Don't you hate waiting in long checkout lines, while the person in front of you hunts for coupons, small change and maybe has to write out a check?
Walmart says those days may soon be over, thanks to new technology it just rolled out in an Middletown, Ohio store, as well as about 50 other stores nationwide.
Shock and awe
You may remember the awe the astronauts felt in the movie "2001 A Space Odyssey," when they gazed up at that giant monolith on the moon.
Some Walmart shoppers had the same look in their eyes when they first saw the store's new "pickup tower," a sleek, giant tower near the checkout lines. It looks like the world's largest vending machine.
It's essentially a pickup point for online orders, but instead of a counter, it's a tower loaded with packages.
Montina Brown, after gazing at it up and down, said "I think it will be pretty good for people who don't have the time to shop."
And that's a lot of millennials, the younger Amazon shoppers who don't like to wait in lines.
Wes Halsey, one of those younger shoppers, said "I think it's a great idea for the fast life we've evolved to."
Walmart's Middletown store is the first in Ohio to have the tower. Southeast Indiana shoppers will find another in the Aurora, Ind. store.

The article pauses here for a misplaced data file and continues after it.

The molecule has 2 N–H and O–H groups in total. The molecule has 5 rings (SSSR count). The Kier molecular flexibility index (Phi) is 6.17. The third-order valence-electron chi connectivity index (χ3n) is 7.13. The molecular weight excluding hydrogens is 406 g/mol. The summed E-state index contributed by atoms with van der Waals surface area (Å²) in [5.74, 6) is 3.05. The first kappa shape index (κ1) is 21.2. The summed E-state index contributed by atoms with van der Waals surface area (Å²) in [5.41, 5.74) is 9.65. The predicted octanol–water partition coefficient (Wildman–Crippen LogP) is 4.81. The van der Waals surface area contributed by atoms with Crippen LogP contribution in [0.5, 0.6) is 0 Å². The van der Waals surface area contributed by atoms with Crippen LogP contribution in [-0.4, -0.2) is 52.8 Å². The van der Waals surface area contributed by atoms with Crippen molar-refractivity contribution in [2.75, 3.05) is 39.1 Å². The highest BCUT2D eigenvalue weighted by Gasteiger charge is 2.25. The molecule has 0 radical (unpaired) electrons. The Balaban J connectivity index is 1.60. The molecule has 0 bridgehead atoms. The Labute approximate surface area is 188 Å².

How it works
Walmart's Brad Terry demonstrated how you place on order on your phone, in his case, for a bag of cat food.
Workers then grab the item, and upload it into the tower. "Once we put this into the tower, it sends a confirmation email to the customer, that it's ready for pickup."
You just walk up, scan the bar code they sent you in the email, and within 20 seconds,a door opens and your order is ready.
"There's my cat food," Terry said.
The tower can hold up to 300 small and mid-size orders at once (no large items like bicycles and big screen TV's, and no groceries).
Shoppers watching were amazed at how fast the whole process was. You just walk up to the machine with your smartphone with the code on it, and you hold it up for scanning.
The tower will soon go up in hundreds of stores, leaving more shoppers looking up toward the sky like those astronauts in 2001.
Just make sure your kid is not the first to try to climb into one, thinking it's like a giant claw machine at Chuck E. Cheese.